As we get started with our project #CoCreatingGFI, we are talking to more and more people about our ideas for what we want to achieve within the project (for a short summary, check out this page), which means that we are playing with different ways to frame our understanding of co-creation and students as partners (SaP).
For the latter, I just read an article by Matthews et al. (2019) that identifies three ways that SaP is commonly being written about. Reading this article was really useful, because it made me realise that I have been using aspects of all three, and now I can more purposefully choose in which way I want to frame SaP for each specific conversation I am having.
In the following, I am presenting the three different perspectives and commenting on how they relate to how I’ve been talking — and thinking — about SaP.
Imagining through Metaphors
Metaphors are figures of speech where a description is applied to something it isn’t literally applicable to, but where it might help to imagine a different (in this case, desired) state.
“Students as partners” as a metaphor evokes quite strong reactions occasionally, because it can be perceived as a complete loss of power, authority and significance by teachers; and likewise as too much work, responsibility, stress by students. We moved away from “students as partners” as a metaphor and towards “co-creation”, because when speaking about “students as partners”, we were constantly trying to explain who the students were partnering with, and what “partnership” would mean in practice. So while we were initially attracted to the metaphor and the philosophy behind it, it ended up not working well in our context.
Speaking about the “student voice”, on the other hand, is something that I’m still doing. To me, it implies what Matthews et al. (2019) describe: students powerfully and actively participating in conversations, and actually being heard. But they also warn that this metaphor can lead to structures in which power sharing becomes less likely, which I can also see: if we explicitly create opportunities to listen to students, it becomes easy to also create other situations in which there explicitly is no space for students.
Building on concepts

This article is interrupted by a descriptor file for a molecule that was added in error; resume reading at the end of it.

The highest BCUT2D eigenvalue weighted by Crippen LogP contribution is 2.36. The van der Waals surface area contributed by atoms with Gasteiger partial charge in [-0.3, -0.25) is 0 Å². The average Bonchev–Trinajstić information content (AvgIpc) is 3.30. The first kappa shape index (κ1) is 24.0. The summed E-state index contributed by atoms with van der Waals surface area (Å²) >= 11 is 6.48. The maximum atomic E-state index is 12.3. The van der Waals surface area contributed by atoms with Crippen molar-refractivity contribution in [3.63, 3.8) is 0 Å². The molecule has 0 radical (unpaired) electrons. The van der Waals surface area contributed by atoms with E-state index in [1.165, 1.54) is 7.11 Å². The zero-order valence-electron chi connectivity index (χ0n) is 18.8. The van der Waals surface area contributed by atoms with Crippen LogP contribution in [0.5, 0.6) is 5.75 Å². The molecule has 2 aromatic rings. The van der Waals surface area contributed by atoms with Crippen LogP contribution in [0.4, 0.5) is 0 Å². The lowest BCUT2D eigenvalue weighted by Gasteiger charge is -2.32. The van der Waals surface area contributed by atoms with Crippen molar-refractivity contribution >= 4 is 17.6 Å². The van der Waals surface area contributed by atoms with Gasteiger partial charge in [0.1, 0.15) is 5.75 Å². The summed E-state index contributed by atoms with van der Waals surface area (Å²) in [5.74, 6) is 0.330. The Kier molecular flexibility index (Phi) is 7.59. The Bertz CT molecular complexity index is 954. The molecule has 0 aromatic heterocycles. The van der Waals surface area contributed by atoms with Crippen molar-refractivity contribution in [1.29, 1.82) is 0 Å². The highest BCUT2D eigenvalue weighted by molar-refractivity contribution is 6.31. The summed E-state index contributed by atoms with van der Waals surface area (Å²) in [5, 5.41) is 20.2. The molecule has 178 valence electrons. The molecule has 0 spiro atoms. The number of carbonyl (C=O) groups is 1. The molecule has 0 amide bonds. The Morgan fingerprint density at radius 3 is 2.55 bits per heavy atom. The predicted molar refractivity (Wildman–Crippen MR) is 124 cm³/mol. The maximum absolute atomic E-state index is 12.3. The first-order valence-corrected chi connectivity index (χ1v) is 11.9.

When grounding conversations on accepted concepts from the literature, it makes it a lot easier to argue for them and to make sure they make sense in the wider understanding in the field.
In our proposal for Co-Create GFI, we very explicitly build all our arguments on the concept of “communities of practice”. Maybe partly because I was in a very bad Wenger phase at around that time, but mostly because it gave us language and concepts to describe our goal (teachers working together in a community on a shared practice), because it gave us concrete steps for how to achieve that and what pitfalls to avoid.
Also in that proposal as well as in our educational column in oceanography, we use “student engagement” as the basis for the co-creation we are striving for. In our context, there is agreement that students should be engaged and that teachers should work to support student engagement, so starting from this common denominator is a good start into most conversations.
Another concept mentioned by Matthews et al. (2019) are “threshold concepts”, which isn’t a concept we have used in our own conversations about SaP, but which I found definitely helpful to consider when thinking about reactions towards the idea of SaP.
Matthews et al. (2019) point out that while building on concepts can be grounding and situating the way I describe above, it can also be disruptive.
Drawing on Constructs
Of the three ways of talking about SaP, this is the one we’ve used the least. Constructs are tools to help understand behaviour by basically putting a label on a drawer, such as identity, power, or gender. Looking at SaP through the lens of different constructs can help see reality in a different way and change our approach to it, or as Matthews et al. (2019) say: “revealing can lead to revisiting”.
I know it’s not the intention of the article, but I am wondering if taking on that lens just for fun might not reveal new and interesting things about our own thinking…
Kelly E. Matthews, Alison Cook-Sather, Anita Acai, Sam Lucie Dvorakova, Peter Felten, Elizabeth Marquis & Lucy Mercer-Mapstone (2019) “Toward theories of partnership praxis: an analysis of interpretive framing in literature on students as partners”. In: teaching and learning, Higher Education Research & Development, 38:2, 280-293, DOI: 10.1080/07294360.2018.1530199